4. Howdon, Daniel & Rice, Nigel, 2018. "Health care expenditures, age, proximity to death and morbidity: Implications for an ageing population," Journal of Health Economics, Elsevier, vol. 57(C), pages 60-74.
    5. Yu, Tiffany Hui-Kuang & Wang, David Han-Min & Wu, Kuo-Lun, 2015. "Reexamining the red herring effect on healthcare expenditures," Journal of Business Research, Elsevier, vol. 68(4), pages 783-787.
    6. repec:wfo:wstudy:46672 is not listed on IDEAS
    7. Wen-Yi Chen & Yia-Wun Liang & Yu-Hui Lin, 2016. "Is the United States in the middle of a healthcare bubble?," The European Journal of Health Economics, Springer;Deutsche Gesellschaft für Gesundheitsökonomie (DGGÖ), vol. 17(1), pages 99-111, January.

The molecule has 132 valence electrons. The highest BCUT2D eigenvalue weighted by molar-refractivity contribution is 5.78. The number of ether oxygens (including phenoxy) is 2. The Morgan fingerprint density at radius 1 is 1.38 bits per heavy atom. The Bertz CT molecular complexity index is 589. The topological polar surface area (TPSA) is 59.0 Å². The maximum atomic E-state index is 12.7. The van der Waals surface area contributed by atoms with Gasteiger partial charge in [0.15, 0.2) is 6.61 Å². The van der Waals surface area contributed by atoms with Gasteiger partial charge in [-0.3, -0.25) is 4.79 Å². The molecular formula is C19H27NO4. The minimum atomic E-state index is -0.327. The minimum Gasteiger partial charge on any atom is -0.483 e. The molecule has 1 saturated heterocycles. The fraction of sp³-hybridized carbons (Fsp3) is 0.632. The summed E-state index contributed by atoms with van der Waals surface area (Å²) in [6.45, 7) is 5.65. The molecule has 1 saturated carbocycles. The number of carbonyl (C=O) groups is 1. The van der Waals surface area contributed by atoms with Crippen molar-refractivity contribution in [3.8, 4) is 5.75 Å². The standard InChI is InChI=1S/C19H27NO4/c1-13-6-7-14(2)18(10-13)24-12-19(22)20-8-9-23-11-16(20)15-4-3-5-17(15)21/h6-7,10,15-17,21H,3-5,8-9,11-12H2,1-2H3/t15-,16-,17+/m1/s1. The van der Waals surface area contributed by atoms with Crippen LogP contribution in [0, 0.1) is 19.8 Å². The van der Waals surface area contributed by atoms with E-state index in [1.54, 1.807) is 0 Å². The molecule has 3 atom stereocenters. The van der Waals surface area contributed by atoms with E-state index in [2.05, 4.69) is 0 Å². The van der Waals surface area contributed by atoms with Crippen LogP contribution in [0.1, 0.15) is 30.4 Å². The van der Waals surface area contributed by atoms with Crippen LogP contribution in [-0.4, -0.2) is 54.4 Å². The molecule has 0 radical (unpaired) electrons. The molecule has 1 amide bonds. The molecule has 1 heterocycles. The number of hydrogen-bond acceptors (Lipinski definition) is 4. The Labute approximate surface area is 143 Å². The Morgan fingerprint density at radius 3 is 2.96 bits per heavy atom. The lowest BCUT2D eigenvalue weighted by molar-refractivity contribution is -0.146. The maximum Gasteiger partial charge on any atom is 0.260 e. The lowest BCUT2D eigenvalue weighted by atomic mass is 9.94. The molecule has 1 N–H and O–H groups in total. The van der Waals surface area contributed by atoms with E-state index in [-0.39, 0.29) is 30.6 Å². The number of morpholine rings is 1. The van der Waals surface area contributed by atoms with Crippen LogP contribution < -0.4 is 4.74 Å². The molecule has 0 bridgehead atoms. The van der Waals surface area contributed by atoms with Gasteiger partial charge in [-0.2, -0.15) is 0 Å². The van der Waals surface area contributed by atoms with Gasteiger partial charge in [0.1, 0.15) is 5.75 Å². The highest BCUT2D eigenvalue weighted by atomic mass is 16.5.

8. Peter Zweifel, 2013. "The Grossman model after 40 years: response to Robert Kaestner," The European Journal of Health Economics, Springer;Deutsche Gesellschaft für Gesundheitsökonomie (DGGÖ), vol. 14(2), pages 361-362, April.
    9. Bertoni, Marco & Brunello, Giorgio & Mazzarella, Gianluca, 2018. "Does postponing minimum retirement age improve healthy behaviors before retirement? Evidence from middle-aged Italian workers," Journal of Health Economics, Elsevier, vol. 58(C), pages 215-227.
    10. Vincenzo Atella & Valentina Conti, 2013. "The effect of age and time to death on health care expenditures: the Italian experience," CEIS Research Paper 267, Tor Vergata University, CEIS, revised 12 Nov 2013.
    11. Friedrich Breyer & Normann Lorenz & Thomas Niebel, 2015. "Health care expenditures and longevity: is there a Eubie Blake effect?," The European Journal of Health Economics, Springer;Deutsche Gesellschaft für Gesundheitsökonomie (DGGÖ), vol. 16(1), pages 95-112, January.